“I was pretty happy as a kid. Content,” I said. “I had my imagination, and I had my mother. On some level I sort of labeled everybody in my class at school as being my friends. I saw them every weekday. We did things together… at school. I wasn’t completely shunned, at any level that I could tell. Though I’ve never exactly been the most socially aware person. I was just starting to get the picture before I left my old school.”

“What picture was that?”

“That the other kids… they did stuff together outside of class,” I said. “They hung out. They shared secrets that weren’t the property of the playground. I was tolerated, but not liked. At least, that’s how it seemed to me later on when I thought back on it… but I also thought that I’d go back to that in a heartbeat. It was comfortable, at least.”

“It can be a bit of a double-bind,” Teddi said. “If you’re not a social person, I mean. If you don’t learn to recognize the cues early on, you don’t know when you’re missing them.”

“Well, lucky for me, people aren’t very subtle about how they feel about me these days,” I said. “Anyway, Puddy seemed friendly enough, when I first met her.”

“Did she?”

“Well, she kind of pressured me into telling her my racial background,” I said. “I hadn’t exactly planned on doing that. Though maybe it wasn’t realistic to expect to keep it a secret.”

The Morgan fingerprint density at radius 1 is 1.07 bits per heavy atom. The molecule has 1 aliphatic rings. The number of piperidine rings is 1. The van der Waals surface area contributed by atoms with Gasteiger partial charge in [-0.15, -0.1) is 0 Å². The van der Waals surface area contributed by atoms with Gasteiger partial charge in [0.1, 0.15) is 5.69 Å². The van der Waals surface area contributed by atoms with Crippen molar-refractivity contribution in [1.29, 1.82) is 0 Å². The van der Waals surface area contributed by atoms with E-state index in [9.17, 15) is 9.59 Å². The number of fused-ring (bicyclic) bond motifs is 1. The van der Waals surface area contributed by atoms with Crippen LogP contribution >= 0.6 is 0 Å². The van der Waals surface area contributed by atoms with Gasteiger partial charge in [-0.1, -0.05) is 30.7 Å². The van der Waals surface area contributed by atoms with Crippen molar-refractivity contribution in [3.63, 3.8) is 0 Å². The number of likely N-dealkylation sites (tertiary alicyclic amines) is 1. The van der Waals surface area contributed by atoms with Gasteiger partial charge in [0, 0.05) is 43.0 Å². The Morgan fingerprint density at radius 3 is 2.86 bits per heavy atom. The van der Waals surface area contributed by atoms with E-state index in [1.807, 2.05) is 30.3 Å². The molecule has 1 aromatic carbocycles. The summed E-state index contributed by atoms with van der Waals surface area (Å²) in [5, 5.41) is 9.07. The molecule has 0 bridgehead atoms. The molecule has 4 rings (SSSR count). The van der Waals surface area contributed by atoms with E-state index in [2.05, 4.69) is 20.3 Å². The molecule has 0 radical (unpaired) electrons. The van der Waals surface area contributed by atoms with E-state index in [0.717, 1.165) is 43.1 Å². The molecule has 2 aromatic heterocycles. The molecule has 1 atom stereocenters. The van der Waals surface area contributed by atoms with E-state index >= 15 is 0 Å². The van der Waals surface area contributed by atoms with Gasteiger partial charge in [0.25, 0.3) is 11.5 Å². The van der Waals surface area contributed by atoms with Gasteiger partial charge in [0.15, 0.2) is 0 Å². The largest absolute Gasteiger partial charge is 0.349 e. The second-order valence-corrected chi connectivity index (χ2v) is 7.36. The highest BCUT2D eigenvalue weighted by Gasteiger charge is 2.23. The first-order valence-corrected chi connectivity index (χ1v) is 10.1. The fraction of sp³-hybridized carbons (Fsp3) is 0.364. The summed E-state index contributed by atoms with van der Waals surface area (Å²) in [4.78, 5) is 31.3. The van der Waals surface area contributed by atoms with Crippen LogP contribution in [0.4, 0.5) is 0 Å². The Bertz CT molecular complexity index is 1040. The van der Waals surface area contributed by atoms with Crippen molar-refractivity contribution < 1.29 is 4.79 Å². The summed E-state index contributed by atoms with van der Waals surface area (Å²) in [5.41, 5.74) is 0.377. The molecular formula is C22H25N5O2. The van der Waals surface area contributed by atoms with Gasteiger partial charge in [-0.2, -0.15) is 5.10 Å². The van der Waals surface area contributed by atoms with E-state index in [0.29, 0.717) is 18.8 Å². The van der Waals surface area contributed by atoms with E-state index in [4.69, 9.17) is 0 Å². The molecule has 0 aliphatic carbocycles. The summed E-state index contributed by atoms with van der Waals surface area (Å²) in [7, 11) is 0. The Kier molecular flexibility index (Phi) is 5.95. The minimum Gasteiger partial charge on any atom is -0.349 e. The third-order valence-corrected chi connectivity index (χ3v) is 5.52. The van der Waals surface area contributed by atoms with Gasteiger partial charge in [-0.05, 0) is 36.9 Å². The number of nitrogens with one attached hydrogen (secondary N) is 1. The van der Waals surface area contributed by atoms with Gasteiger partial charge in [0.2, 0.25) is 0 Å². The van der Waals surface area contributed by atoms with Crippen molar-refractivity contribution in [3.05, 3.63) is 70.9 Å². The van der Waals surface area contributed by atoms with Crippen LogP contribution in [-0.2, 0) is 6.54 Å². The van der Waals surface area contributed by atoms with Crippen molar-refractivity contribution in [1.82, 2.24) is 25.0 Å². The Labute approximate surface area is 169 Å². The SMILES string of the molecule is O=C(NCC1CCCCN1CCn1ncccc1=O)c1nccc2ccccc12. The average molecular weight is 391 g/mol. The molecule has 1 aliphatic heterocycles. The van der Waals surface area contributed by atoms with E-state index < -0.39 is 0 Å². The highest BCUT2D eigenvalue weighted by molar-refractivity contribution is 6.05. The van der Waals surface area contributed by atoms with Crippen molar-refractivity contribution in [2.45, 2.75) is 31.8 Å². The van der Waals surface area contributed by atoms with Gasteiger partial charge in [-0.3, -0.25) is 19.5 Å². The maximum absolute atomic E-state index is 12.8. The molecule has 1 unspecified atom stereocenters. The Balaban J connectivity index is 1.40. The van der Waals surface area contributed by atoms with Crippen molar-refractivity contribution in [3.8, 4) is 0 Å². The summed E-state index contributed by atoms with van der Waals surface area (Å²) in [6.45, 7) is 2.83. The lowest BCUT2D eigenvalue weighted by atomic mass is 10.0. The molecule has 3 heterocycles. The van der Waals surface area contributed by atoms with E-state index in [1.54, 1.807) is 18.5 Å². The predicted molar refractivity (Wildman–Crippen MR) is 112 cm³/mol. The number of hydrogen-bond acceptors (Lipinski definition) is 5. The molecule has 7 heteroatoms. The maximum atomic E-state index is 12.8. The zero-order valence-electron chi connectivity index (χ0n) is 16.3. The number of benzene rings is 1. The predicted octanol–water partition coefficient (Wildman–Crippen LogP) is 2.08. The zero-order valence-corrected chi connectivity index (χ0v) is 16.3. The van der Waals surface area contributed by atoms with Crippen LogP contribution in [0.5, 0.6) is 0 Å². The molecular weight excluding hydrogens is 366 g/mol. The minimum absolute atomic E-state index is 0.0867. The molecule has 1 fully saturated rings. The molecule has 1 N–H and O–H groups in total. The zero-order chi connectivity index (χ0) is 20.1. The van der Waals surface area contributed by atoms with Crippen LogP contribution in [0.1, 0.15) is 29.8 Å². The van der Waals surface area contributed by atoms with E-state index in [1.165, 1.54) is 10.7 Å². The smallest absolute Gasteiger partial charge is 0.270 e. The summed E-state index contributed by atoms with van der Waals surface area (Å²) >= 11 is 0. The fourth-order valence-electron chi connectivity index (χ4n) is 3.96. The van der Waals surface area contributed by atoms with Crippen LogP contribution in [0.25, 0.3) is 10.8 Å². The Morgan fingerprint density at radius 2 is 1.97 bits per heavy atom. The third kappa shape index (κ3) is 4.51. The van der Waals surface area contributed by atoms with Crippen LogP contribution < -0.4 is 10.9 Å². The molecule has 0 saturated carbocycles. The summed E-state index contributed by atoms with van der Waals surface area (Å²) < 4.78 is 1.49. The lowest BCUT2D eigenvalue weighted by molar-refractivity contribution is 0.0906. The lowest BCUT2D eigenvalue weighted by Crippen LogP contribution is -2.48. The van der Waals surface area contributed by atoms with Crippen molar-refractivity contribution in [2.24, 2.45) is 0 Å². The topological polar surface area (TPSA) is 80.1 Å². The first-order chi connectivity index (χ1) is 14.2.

“Realistic or not, it was your decision,” Teddi said. “What sort of pressure did she use?”

“Nothing bad, then,” I said. “She wasn’t violent about it. She just said that I should trust her… really, I think it was my eagerness to have a friend, to be a friend.”

“She took advantage of that?”

“I don’t know if I’d put it that way,” I said. Why was I defending Puddy? I thought I was just trying to be accurate, but it came out like I was trying to convince myself she wasn’t all that bad. “I mean, okay, yes, she benefited from it, but it’s not like she knew my background, or planned to have a roommate who would be a pushover.”

As soon as I said it, I realized that Puddy had planned exactly that. She couldn’t have known about my friendless years, or my submissive streak… but she’d set about establishing dominance anyway. I doubted Puddy thought of people in terms of dominant and submissive, or outgoing and retiring, as personality traits or states. These things were actions to her. Dominate, or be dominated… be big and loud or risk fading into the background.